1Dr Kim’s Aesthetic Surgical Plastic Clinic, Seoul 06025, South Korea.
2Department of Plastic Surgery, Inha University School of Medicine, Incheon 22332, South Korea.
Dr. Seong Kee Kim is a board certified plastic surgeon in South Korea. He is an owner of Kim Seong Kee Plastic Surgery Clinic, and has been practicing in it for 30 years. In addition, currently, he is a Clinical Professor in the Department of Plastic Surgery at Yonsei University and Inha University. He is widely recognized in South Korea as an expert in less invasive face lift technique.
This is an open access article distributed under the terms of the Creative Commons Attribution-NonCommercial-ShareAlike 3.0 License (http://creativecommons.org/licenses/by-nc-sa/3.0/), which allows others to remix, tweak and build upon the work non-commercially, as long as the author is credited and the new creations are licensed under the identical terms.
Aim: This study aims to characterize the effects of elastic facelifts using the elasticum suspension technique on the cervical angle and anthropometric distances.
Methods: Forty-six patients underwent surgery. Two 4-5 mm incisions a few centimetres apart were made at sideburn. Through blunt dissection, the deep temporal fascia was approached. An elastic thread (Elasticum®) was anchored to this fascia. A 1.0 cm incision was made just in front of the earlobe. The elastic thread was anchored to the tympanoparotid fascia. Jano needle was passed under the skin surface, as determined by the depth mark of the needle along the cervicomandibular angle, and the elastic threads were looped around the contralateral tympanoparotid fascia. Standard lateral photographs were taken and evaluated.
Results: The elasticum suspension significantly decreased the cervical angle (P < 0.001, -5.5 ± 9.8%). This procedure significantly decreased the distance from the gonion-gnathion to the labiale inferioris (Gn-Li) (P < 0.001, -18.4 ± 25.5%). The ratio of the distance from Gn to the cervical point (Gn-C) to Gn-Li increased significantly (P < 0.001, 62.8 ± 85.8%) and the ratio of the distance from C to the visible thyroid cartilage (C-T) to Gn-C decreased significantly (P = 0.007, -7.1 ± 45.2%).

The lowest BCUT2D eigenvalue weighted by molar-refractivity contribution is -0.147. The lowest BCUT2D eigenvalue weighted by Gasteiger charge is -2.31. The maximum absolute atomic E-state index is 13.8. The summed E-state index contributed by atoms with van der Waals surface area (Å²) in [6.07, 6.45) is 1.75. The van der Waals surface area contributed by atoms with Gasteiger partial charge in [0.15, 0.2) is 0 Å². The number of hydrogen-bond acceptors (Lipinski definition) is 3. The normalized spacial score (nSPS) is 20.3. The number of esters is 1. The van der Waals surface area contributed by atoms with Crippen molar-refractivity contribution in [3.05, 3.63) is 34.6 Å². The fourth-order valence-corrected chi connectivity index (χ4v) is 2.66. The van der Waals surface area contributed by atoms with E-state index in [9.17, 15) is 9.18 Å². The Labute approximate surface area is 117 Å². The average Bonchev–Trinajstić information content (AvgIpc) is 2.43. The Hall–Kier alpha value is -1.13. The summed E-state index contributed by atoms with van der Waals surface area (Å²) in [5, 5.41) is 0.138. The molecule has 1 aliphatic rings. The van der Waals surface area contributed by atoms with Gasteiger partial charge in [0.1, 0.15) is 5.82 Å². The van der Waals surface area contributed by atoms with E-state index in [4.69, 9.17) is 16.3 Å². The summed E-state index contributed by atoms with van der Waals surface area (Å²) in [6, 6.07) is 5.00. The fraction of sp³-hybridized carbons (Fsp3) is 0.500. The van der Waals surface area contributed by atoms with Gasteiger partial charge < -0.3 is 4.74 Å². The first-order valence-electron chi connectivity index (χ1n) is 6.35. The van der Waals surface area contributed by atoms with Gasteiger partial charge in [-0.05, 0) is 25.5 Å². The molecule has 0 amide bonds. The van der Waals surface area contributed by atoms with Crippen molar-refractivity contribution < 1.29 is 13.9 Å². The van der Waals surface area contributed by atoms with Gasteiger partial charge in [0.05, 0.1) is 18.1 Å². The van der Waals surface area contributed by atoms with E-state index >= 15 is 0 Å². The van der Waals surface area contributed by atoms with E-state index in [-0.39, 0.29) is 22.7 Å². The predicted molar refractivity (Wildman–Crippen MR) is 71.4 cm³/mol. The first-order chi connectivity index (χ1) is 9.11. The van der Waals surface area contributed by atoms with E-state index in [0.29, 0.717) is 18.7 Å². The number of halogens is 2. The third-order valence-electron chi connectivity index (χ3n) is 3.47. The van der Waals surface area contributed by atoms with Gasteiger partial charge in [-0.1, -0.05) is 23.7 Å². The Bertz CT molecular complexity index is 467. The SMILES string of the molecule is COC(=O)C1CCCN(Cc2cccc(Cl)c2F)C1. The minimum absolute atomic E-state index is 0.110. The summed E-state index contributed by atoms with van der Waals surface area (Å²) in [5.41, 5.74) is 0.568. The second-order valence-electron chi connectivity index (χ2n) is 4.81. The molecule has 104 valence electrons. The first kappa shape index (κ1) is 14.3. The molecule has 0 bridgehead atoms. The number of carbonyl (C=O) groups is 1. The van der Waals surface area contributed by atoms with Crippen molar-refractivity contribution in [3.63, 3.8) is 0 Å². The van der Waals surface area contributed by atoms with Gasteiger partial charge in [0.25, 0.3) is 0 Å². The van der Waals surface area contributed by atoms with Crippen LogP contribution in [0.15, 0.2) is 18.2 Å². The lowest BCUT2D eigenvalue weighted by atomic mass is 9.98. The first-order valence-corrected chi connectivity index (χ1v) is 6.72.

Conclusion: Elasticum suspension may be a satisfactory minimally invasive method for facelifts, brow lifts, and neck lifts.
Rhytidoplasty, rejuvenation, anthropometry
Most patients who desire to undergo facial rejuvenation want their skin in the mandible and zygomatic regions to be pulled cranially without a visible scar from the facelift. In order to fulfil these goals, the S-lift followed by minimal access cranial suspension (MACS) lift has been developed and put into practice.[1-3] The MACS lift requires a smaller incision, less dissection, and less operating time than classical facelift operations. Although it has the advantage of a shorter recovery time, it nonetheless requires at least 2 or 3 weeks before patients can return to social activities. Recently, the elastic facelift technique has been introduced. Using a straight needle and elastic thread fixed at the midpoint of the needle, lower face lifts and neck lifts have been performed.[4,5] The aim of this study is to characterize the effects of the elastic facelift procedure using elasticum suspension on the cervical angle and anthropometric distances.
A total of 46 patients (4 males, 42 females) were operated on between July 2013 and May 2015. Their mean age was 53.9 ± 10.9 years (range 33-79 years). Most of the patients were in their 40s (12), 50s (15), and 60s (11) [Table 1].
Age distribution of patients
|Total (53.9 ± 10.9)||46|
Preoperatively, a marking pen was used to indicate the points where the elastic thread was to be passed and turned toward the entry site of the thread; these points were located about 3.0 cm and 1.5 cm from the preauricular fold, on and superior to a line running from below the earlobe to the lower part of the alar nasi. For the neck lift, 2 lines were marked from the earlobe junction. The 1st line was to a point near the angle of the mandible, and the 2nd line inferior to the 1st for making a loop [Figure 1].
Figure 1. Preoperative design. Red solid lines: skin incision; red dotted lines: extent of skin excision; blue area: extent of dissection; white lines: passages and knots of Elasticum®. Note the lowermost point of elasticum suspension should be superior to the line from below the earlobe to the lower part of the alar nasi to avoid the parotid duct injury
In order to perform an elastic facelift without skin excision, two 4-5 mm incisions a few centimetres apart were made in the sideburn area. Through blunt dissection, the deep temporal fascia was approached. An elastic thread (Elasticum® EP3,5 USP 0 Jano needle® 115 mm, Korpo SRL, Genova, Italy) was anchored to this fascia. In order to perform an elastic neck lift without skin excision, a 1.0 cm incision was made just in front of the earlobe. The elastic thread was anchored to the tympanoparotid fascia (Lore’s fascia).